Changes in efficacy parameters in the low-dose fluticasone propionate group. A majority of patients who changed from low-to-medium doses of other inhaled corticosteroids to low-dose fluticasone propionate either maintained (± 5% change) or showed improvements (> 5% increase) in efficacy parameters. Despite switching to a much lower dose of fluticasone propionate, approximately 40% to 60% of patients showed improvements in FEV1, morning and evening PEF, albuterol use, symptom scores, and symptom-free days, while approximately 14% to 48% maintained lung function and asthma control (Figure 2).

Percentage of patients who maintained (± 5% change), or showed improvements (>= 5% increase) in efficacy parameters in the low-dose fluticasone propionate group.

Prior inhaled corticosteroid therapy. Percent change from baseline to end point in FEV1, morning and evening PEF, albuterol use, asthma symptoms score, and symptom-free days improved significantly (P < .001) in patients who changed to low-dose fluticasone propionate from beclomethasone dipropionate (all doses) or triamcinolone acetonide. The magnitude of these improvements was independent of the type of prior inhaled corticosteroid treatment (Table 5). Improvements in these parameters were also seen in patients previously treated with flunisolide; however, data are not presented because of the small number of patients receiving this therapy (n = 36).

Degree of asthma severity. Improvements in FEV1, morning and evening PEF, albuterol use, asthma symptoms score, and symptom-free days over baseline were significantly greater (P <= .002 for all parameters) in the low-dose fluticasone propionate group and were independent of baseline asthma severity. Similar groups treated with low-dose beclomethasone dipropionate showed few significant improvements (Table 6). Except for a few variations, the magnitude of these improvements generally ranged from approximately 1- to 4-fold across patients with all categories of asthma severity. Patients with mild asthma severity who changed to low-dose fluticasone propionate showed significantly greater improvements in asthma symptom scores compared with a similar group of patients who remained on low-dose beclomethasone dipropionate.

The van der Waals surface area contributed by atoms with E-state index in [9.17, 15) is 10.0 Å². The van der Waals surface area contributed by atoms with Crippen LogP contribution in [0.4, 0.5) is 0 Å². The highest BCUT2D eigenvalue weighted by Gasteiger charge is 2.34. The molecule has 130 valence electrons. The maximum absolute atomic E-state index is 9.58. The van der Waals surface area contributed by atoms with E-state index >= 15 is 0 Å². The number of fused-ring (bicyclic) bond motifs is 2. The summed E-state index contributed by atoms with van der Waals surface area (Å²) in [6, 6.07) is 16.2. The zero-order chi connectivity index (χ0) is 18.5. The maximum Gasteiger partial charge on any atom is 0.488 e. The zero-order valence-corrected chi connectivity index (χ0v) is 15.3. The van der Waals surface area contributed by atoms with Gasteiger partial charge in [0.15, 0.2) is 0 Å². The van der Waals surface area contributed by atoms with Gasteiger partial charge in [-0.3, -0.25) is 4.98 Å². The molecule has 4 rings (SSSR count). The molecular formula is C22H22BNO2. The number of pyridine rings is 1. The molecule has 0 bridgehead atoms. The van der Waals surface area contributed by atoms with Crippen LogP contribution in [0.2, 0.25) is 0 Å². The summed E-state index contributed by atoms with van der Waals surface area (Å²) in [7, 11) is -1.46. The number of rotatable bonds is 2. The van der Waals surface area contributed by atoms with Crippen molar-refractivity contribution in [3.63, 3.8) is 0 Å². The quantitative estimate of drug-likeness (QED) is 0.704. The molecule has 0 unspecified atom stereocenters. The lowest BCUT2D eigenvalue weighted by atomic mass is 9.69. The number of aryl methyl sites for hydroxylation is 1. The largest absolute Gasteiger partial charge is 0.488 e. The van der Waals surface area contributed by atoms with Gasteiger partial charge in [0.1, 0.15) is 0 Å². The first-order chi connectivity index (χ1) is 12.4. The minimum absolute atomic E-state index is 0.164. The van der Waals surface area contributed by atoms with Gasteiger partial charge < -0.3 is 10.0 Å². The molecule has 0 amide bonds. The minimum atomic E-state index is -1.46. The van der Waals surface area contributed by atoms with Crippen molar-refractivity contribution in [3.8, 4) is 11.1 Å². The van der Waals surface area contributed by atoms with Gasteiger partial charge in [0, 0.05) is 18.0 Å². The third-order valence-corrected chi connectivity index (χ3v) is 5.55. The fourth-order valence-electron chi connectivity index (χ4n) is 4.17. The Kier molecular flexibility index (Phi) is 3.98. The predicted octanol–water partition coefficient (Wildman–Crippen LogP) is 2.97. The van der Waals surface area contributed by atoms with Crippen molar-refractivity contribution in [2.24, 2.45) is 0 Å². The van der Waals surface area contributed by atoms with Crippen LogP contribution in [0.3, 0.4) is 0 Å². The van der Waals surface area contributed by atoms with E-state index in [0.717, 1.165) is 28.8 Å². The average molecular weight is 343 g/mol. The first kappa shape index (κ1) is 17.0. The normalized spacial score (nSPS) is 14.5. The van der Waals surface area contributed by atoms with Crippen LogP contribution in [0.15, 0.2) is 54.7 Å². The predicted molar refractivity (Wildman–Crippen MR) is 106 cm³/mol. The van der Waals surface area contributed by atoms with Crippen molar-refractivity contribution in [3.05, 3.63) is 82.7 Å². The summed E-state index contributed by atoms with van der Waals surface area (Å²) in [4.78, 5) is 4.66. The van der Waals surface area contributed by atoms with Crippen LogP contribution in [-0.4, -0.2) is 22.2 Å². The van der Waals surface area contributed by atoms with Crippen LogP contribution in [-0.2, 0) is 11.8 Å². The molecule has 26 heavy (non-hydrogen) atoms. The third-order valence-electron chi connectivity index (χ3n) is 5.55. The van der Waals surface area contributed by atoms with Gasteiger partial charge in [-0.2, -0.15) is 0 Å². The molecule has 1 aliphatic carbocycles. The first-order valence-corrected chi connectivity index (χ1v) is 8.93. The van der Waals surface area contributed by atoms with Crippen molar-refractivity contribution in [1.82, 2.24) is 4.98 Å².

Baseline demographics and lung function, as well as percent change from baseline in FEV1, morning and evening PEF, albuterol use, asthma symptoms score, and symptom-free days in pediatric patients treated with fluticasone propionate 100 mcg daily are shown in Table 7. Although there was no active comparator control group as in the case of adults, pediatric patients previously treated with beclomethasone dipropionate, flunisolide, or triamcinolone acetonide showed significant improvements in all efficacy parameters (P <= .002) compared with baseline values after treatment with fluticasone propionate 100 mcg daily.

The incidence of drug-related adverse events in adult patients who changed to low-dose fluticasone propionate was comparable (12.4%) to that of patients who remained on low-dose beclomethasone dipropionate (14.7%). A similar incidence of the most common drug-related adverse events, namely, candidiasis (2.5% vs 4.4%), hoarseness/dysphonia (2.6% vs 2.2%), throat irritation/sore throat/pharyngitis (2.2% vs 2.6%), headache (2.5% vs 4.0%), and cough (0.6% vs 0.7%) was observed in fluticasone propionate vs beclomethasone propionate patients, respectively. The overall incidence of drug-related adverse events was low (5%) in pediatric patients, with low incidences of candidiasis (1.2%), hoarseness/dysphonia (0.6%), throat irritation/sore throat/pharyngitis (1.9%), headache (0%), and cough (0.6%).